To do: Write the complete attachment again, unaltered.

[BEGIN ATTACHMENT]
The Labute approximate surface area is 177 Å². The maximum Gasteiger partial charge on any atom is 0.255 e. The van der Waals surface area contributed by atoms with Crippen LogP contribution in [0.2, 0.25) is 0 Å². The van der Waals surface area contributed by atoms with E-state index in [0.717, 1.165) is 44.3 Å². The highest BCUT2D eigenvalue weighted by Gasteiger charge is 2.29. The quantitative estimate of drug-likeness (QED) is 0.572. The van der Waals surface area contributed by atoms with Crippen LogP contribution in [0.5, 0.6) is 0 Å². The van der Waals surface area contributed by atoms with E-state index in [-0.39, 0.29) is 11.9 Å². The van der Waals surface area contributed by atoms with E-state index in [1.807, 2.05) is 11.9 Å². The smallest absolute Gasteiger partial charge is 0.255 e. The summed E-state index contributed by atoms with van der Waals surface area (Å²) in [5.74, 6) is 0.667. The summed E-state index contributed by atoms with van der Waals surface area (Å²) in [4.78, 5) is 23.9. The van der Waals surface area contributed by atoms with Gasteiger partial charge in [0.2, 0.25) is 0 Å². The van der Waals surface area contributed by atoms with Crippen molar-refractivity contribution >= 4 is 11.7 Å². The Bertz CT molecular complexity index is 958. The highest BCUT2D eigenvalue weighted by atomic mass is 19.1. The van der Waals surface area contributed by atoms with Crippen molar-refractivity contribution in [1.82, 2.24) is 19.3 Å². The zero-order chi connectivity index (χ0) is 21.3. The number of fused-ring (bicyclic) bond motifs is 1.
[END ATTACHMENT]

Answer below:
The Labute approximate surface area is 177 Å². The maximum Gasteiger partial charge on any atom is 0.255 e. The van der Waals surface area contributed by atoms with Crippen LogP contribution in [0.2, 0.25) is 0 Å². The van der Waals surface area contributed by atoms with E-state index in [0.717, 1.165) is 44.3 Å². The highest BCUT2D eigenvalue weighted by Gasteiger charge is 2.29. The quantitative estimate of drug-likeness (QED) is 0.572. The van der Waals surface area contributed by atoms with Crippen LogP contribution in [0.5, 0.6) is 0 Å². The van der Waals surface area contributed by atoms with E-state index in [-0.39, 0.29) is 11.9 Å². The van der Waals surface area contributed by atoms with E-state index in [1.807, 2.05) is 11.9 Å². The smallest absolute Gasteiger partial charge is 0.255 e. The summed E-state index contributed by atoms with van der Waals surface area (Å²) in [5.74, 6) is 0.667. The summed E-state index contributed by atoms with van der Waals surface area (Å²) in [4.78, 5) is 23.9. The van der Waals surface area contributed by atoms with Gasteiger partial charge in [0.2, 0.25) is 0 Å². The van der Waals surface area contributed by atoms with Crippen molar-refractivity contribution >= 4 is 11.7 Å². The Bertz CT molecular complexity index is 958. The highest BCUT2D eigenvalue weighted by atomic mass is 19.1. The van der Waals surface area contributed by atoms with Crippen molar-refractivity contribution in [1.82, 2.24) is 19.3 Å². The zero-order chi connectivity index (χ0) is 21.3. The number of fused-ring (bicyclic) bond motifs is 1.